Some of the structural inequalities women have to deal with include the often-missing land administration that recognizes women’s land rights. In crises women are often the victims of land grabbing, which leaves them with no land, no livestock, no food, no income and often leads to food insecurity. Such issues of women’s rights and vulnerability to food security do not occur only in situations of emergency and conflict. Therefore, policy interventions should aim at root causes such empowering women and educating, not only women of their land rights, but also men. The international community needs to focus on raising the conciseness that women’s rights are connected to the right to food.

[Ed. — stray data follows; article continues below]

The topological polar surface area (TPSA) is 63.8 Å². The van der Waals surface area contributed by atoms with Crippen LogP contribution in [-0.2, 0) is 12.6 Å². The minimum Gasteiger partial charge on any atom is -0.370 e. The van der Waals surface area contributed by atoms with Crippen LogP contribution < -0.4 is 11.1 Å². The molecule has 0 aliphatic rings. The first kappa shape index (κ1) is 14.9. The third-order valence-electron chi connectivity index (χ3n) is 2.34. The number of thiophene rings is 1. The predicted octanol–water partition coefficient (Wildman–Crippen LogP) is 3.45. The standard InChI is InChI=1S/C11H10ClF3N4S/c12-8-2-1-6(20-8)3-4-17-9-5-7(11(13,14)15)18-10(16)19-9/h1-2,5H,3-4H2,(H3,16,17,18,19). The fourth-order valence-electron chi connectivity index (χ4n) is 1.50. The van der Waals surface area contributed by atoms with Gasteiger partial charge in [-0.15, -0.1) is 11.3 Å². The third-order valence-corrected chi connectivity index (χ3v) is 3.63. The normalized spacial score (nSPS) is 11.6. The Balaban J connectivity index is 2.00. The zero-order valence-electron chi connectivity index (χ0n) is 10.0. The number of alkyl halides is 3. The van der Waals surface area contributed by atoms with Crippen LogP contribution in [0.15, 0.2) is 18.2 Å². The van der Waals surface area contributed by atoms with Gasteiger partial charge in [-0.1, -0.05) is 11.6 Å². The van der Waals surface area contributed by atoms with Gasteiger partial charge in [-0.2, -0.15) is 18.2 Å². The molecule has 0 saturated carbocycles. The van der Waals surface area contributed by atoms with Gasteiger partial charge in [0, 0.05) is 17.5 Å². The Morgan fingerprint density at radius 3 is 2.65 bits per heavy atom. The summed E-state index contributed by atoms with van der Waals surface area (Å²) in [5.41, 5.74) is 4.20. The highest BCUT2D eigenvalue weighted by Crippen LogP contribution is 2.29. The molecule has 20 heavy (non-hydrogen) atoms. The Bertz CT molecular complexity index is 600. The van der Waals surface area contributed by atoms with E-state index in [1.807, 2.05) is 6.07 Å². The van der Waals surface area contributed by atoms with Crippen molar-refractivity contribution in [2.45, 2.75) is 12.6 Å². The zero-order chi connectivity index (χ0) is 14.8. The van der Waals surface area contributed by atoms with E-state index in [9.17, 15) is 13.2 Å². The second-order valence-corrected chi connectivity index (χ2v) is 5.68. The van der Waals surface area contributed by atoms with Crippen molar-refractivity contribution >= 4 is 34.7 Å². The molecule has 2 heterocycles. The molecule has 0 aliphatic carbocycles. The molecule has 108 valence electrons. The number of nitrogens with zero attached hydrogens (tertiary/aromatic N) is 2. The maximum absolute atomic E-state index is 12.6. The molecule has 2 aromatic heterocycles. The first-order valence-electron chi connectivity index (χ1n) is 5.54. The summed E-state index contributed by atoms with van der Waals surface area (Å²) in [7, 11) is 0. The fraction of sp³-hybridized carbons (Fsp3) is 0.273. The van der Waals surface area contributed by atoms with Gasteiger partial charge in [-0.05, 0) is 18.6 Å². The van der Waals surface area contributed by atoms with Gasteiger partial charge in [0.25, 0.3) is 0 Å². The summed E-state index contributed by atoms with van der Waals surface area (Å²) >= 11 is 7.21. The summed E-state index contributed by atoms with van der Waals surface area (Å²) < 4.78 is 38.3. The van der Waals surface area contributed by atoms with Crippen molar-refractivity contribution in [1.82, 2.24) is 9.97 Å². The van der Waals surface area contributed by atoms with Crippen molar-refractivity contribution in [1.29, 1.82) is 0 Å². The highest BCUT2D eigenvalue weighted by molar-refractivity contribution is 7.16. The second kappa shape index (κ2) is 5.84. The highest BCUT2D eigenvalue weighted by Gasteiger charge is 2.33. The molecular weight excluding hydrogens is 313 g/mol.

The priorities identified by the panel included disaggregating data , breaking down the definition of households to focus on women, measure access to inputs and information, facilitate women organisations, implement the international agreements, especially the ones from CFS relating directly to food security, support the civil society and help governments, cultures transition to equality. Specifically, the panellists called for reforming trade systems to facilitate the implementation of rights to food.